Tuesday, November 15, 2005

Incentives and torture

Marginal Revolution argues that making torture illegal will set the price of torture sufficiently high to curb government power while still enabling them to get critical information when neccessary.
Here is where economics can make a contribution. By making torture illegal we are raising the price of torture but we are not raising the price to infinity. If the President or the head of the CIA thinks that torture is required to stop the ticking time bomb then they ought to approve it knowing full well that they face possible prosecution. Only if the price of torture is very high can we expect that it will be used only in the most absolutely urgent of circumstances.
I do not agree with this assessment of what economics would suggest.

Suppose the government captured a terrorist whom they strongly suspected had smuggled a small nuclear bomb into the US and set it up to detonate automatically. The terrorist will not say where the bomb is. In Marginal Revolution's world, torturing the terrorist would be illegal, but the government would do it anyway because no jury would send anyone to prison under those circumstances.

I don't think it's so clear. It may be better for the politicians involved to go to some remote town unlikely to be nuked, say anywhere but NYC and DC, and let the nuke go off. In this situation they have zero chance of dying from terrorism and run zero risk of being sent to prison by a journey. Arguing that "torture is illegal and we did not know for sure if we had the right guy" is a bulletproof defense against the charge of not torturing someone when you ought to (not that mandatory torture is any kind of law).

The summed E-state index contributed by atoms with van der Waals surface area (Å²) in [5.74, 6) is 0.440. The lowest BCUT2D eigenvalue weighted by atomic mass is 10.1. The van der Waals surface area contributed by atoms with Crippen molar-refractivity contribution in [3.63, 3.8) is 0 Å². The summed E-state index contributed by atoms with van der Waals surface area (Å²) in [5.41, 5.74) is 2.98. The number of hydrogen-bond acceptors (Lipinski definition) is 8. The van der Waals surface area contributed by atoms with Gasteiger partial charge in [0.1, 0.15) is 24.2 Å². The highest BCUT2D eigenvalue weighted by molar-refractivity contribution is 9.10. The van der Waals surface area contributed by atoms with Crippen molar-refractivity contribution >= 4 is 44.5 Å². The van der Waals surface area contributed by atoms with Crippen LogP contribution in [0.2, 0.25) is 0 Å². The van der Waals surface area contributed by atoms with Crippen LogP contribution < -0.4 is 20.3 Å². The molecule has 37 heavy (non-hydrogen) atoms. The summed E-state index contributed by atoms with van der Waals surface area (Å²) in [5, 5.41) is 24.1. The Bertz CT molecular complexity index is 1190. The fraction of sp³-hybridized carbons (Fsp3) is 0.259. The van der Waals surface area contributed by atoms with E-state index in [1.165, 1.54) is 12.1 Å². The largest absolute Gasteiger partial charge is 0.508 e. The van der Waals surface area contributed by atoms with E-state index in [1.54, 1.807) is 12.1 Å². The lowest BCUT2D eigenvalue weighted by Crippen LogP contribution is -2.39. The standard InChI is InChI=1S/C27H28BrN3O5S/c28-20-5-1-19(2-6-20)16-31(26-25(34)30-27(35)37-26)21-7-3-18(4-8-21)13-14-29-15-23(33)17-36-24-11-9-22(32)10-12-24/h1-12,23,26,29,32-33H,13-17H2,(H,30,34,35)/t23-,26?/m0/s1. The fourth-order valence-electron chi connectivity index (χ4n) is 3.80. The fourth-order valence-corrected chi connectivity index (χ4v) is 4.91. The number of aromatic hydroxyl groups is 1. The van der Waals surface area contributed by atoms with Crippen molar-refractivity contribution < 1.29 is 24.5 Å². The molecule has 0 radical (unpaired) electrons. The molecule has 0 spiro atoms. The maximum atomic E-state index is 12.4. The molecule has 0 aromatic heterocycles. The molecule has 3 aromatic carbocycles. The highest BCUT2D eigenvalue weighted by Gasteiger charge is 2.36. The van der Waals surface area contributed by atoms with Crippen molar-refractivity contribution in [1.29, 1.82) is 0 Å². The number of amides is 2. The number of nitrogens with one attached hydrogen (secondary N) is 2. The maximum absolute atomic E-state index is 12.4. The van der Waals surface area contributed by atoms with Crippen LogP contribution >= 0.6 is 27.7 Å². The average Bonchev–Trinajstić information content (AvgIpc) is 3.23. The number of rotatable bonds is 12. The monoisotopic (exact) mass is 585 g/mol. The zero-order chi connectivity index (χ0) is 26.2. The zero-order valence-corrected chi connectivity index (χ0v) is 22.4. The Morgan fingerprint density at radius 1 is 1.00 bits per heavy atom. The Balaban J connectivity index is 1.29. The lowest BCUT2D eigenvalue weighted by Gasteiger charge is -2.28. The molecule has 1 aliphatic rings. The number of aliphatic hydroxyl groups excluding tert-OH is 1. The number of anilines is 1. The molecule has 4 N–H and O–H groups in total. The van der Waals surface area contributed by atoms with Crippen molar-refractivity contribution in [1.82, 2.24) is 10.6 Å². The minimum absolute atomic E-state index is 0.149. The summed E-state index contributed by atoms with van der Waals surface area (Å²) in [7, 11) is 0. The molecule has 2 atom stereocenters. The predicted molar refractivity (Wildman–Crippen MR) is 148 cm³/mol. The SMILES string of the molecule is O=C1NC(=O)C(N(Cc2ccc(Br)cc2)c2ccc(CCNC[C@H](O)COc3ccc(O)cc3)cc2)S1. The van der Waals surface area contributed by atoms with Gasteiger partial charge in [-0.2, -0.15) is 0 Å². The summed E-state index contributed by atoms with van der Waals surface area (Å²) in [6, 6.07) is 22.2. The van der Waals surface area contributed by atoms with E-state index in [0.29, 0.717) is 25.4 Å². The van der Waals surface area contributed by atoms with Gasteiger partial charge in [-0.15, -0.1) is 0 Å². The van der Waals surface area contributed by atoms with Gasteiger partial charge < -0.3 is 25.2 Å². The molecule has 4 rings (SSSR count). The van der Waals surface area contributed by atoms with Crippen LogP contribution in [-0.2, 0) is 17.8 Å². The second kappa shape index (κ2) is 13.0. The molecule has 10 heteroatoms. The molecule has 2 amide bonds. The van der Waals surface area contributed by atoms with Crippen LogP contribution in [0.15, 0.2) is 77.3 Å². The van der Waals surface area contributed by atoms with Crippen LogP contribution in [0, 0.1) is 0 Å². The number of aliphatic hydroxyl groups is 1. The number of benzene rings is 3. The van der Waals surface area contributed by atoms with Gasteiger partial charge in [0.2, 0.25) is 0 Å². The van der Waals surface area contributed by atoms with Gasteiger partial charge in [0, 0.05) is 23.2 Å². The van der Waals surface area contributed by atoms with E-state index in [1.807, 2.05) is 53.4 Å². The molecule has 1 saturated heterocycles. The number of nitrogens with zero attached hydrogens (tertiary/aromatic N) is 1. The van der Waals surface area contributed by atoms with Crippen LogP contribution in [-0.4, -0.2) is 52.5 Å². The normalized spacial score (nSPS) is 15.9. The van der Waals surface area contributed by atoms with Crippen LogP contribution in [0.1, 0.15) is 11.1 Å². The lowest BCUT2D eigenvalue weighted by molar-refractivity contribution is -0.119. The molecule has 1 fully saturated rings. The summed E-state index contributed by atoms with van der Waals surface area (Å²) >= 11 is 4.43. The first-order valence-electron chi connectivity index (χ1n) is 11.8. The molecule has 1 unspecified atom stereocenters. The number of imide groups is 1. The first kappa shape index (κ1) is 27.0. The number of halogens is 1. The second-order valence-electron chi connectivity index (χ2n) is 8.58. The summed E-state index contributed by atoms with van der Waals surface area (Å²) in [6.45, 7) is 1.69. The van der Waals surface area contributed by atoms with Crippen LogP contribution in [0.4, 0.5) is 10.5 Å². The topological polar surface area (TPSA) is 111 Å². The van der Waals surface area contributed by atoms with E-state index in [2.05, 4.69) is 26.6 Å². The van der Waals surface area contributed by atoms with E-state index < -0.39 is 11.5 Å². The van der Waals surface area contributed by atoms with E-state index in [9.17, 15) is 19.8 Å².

To date, I have not seen people being very understand towards making tough decisions under incomplete information. I have also seen public support for the government grow after a terrorist attack, and shrink when the terrorist attacks stop happening and fade into memory. Given these incentives, a smart government would hide and wait in a ticking bomb scenario, not break the law.

And if not under time pressure, they will render suspects to third parties to torture (thus reducing the cost of torturing others to zero).

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